This technology monitors your system, and if it detects a dropped connection, closes the apps you specify. You might tell the VPN app to shut down your browser and torrent client, for instance, ensuring they won't use an unprotected connection.

Application-level kill switches don't offer much security. But they're also less likely to get in your way than the usual type, as they only affect the apps you specify and won't block anything else.

If you only need the most basic protection for one or two apps, an application-level kill switch might be useful. But if you're looking for something more comprehensive, we'd stick with a system-wide kill switch.

Should I use a kill switch?

A kill switch is a last line of defense if your VPN fails, a way to guarantee that your online actions remain hidden from others.

But as we've discussed, some kill switches can be a usability hassle, especially if they don't allow you to access the internet unless the VPN is up.

If you're an activist who must protect your identity, accessing business resources or sensitive sites via public Wi-Fi, downloading torrents, or other sensitive operations, then it's important to stay safe and we'd recommend you turn your kill switch on.

If your VPN use isn't so privacy-critical, and you're mostly just using the service to unblock streaming websites, then a kill switch is less important. There's no harm in at least trying it, though, so we'd trying a kill switch when you first install an app, and only disabling it if you run into problems.

Graphic representing a kill switch

(Image credit: NordVPN)

How do I turn on a kill switch?

A kill switch is so important that you might every VPN app would turn it on by default, but that isn't always true. If you think you need a kill switch, or you're just curious to see what your app offers, head off to your VPN Settings and look for relevant options.

Sometimes it's easy to find the right page (NordVPN has a 'Kill Switch' section), but often you'll have to look more closely. ExpressVPN's Windows app has Network Lock settings on its General page; CyberGhost has an Automatic Kill-Switch option in its Privacy Settings, and Surfshark's setting is in its Connectivity menu.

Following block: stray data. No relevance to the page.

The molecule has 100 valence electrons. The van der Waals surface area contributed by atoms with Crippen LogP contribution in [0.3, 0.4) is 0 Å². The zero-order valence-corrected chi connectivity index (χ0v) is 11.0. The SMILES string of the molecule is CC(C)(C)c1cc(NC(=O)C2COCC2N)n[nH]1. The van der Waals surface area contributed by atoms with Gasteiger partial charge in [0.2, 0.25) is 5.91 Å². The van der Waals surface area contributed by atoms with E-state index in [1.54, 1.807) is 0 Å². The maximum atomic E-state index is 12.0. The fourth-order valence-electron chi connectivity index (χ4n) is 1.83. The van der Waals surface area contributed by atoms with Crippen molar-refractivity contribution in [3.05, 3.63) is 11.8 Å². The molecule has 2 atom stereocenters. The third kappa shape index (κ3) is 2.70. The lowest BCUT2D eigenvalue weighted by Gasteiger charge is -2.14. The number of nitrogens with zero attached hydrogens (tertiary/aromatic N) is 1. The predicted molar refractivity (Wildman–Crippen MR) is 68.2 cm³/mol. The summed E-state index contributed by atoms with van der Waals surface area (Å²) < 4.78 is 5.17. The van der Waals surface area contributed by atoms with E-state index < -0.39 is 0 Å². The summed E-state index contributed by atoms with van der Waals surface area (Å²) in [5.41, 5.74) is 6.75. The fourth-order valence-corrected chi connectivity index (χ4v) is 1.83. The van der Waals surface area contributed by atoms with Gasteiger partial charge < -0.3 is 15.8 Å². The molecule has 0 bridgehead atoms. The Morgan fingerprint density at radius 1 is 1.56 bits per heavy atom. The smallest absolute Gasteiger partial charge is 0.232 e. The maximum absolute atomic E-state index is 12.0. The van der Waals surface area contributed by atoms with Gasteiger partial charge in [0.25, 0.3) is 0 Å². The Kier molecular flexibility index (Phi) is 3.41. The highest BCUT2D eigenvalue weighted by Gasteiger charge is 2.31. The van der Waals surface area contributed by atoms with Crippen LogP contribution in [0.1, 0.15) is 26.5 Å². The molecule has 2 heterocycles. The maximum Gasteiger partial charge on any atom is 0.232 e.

If your app has separate settings per Protocol then check those, too. For example, IPVanish's Mac app has a Kill Switch option on its OpenVPN settings page.

How do I configure a kill switch?

Many apps only have a simple On/Off kill switch option, but some give you more. For example, Private Internet Access' Windows kill switch can be set to Always (block all internet traffic unless the VPN is connected) or Automatic (block internet traffic if the VPN connection drops unexpectedly, but allow it when you manually disconnect.)

Look for other settings which might help. If the connection drops, for instance, you'll probably want to know about it, so make sure any Notification option is enabled. And if there's an Automatic Reconnect setting, turn that on, too, and the app should reconnect to the VPN in a very few seconds.

Once you're fully set up, test your VPN kill switch to get a general idea of whether it's working as you expect.

Now repeat the process for the VPN apps on each of your other devices. As we've mentioned above, keep in mind that each platform may have its own kill switch settings. Menu names and options might vary between platforms, so be sure to browse all the available options, and look out for anything relevant.

Mike Williams
Lead security reviewer

Mike is a lead security reviewer at Future, where he stress-tests VPNs, antivirus and more to find out which services are sure to keep you safe, and which are best avoided. Mike began his career as a lead software developer in the engineering world, where his creations were used by big-name companies from Rolls Royce to British Nuclear Fuels and British Aerospace. The early PC viruses caught Mike's attention, and he developed an interest in analyzing malware, and learning the low-level technical details of how Windows and network security work under the hood.